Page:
Editorials

Traffic speed zones and road injuries

BMJ 2009; 339 doi: https://doi.org/10.1136/bmj.b4743 (Published 11 December 2009) Cite this as: BMJ 2009;339:b4743
  1. Shanthi Ameratunga, associate professor of epidemiology
  1. 1Section of Epidemiology and Biostatistics, School of Population Health, University of Auckland, Private Bag 92019, Auckland, New Zealand
  1. s.ameratunga{at}auckland.ac.nz

    Speed management is key

    In his book Unsafe at Any Speed: the Designed-in Dangers of the American Automobile, published in 1965, Ralph Nader derided the car manufacturing industry and US government for not harnessing available knowledge to ensure the “automobile was responsive to the safety requirements of motorists.”1 The crashworthiness of cars has come a long way since then, with most motorists in higher income countries surviving serious crashes. However, the problem of speeding has increased over time, placing pedestrians, cyclists, and other vulnerable road users at much greater risk of injury than the occupants of cars.2 Many road safety experts consider excessive and inappropriate speed to be “the single most important contributor to road fatalities around the world.”2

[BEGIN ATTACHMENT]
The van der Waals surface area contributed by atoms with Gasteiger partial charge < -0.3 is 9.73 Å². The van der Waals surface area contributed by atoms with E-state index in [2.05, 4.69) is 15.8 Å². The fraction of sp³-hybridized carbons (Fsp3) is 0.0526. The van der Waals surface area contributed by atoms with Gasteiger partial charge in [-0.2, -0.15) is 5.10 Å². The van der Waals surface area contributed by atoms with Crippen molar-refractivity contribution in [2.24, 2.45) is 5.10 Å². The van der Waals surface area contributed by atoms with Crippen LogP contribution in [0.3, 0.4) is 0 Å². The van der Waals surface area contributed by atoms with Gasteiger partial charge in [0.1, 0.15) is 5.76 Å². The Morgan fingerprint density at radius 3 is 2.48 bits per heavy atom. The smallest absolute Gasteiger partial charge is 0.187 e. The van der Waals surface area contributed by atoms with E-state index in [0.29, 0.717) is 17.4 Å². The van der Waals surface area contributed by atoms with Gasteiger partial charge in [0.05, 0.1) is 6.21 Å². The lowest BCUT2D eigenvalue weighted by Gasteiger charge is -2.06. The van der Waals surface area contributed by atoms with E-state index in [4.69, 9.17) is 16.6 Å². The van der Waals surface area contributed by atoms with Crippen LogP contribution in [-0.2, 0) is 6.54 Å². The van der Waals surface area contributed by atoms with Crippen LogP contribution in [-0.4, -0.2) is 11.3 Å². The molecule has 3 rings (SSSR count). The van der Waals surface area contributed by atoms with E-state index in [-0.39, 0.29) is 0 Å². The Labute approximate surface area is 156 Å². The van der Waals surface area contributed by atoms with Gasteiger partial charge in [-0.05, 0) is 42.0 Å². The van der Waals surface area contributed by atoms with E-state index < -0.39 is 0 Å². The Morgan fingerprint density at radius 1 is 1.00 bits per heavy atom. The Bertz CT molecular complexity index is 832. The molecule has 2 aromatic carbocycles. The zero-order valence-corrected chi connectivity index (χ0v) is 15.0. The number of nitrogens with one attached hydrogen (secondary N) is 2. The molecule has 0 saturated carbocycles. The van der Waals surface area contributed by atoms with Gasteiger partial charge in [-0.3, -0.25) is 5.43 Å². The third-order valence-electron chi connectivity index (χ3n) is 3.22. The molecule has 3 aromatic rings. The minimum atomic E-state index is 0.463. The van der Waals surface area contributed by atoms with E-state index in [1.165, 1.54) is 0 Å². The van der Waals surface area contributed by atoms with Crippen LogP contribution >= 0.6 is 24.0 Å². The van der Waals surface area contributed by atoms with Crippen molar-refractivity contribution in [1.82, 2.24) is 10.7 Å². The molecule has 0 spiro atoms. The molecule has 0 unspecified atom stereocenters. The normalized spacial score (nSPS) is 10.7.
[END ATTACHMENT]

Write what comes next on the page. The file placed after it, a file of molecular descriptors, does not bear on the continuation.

In the linked interrupted time series analysis (doi:10.1136/bmj.b4469), Grundy and colleagues quantify the effect of the introduction of 20 mph (32 km an hour) traffic speed zones on road collisions, injuries, and deaths in London.3 They linked geographically coded police data on road casualties in London to a detailed database of road segments and found …

    View Full Text

    Sign in

    Log in through your institution

    Subscribe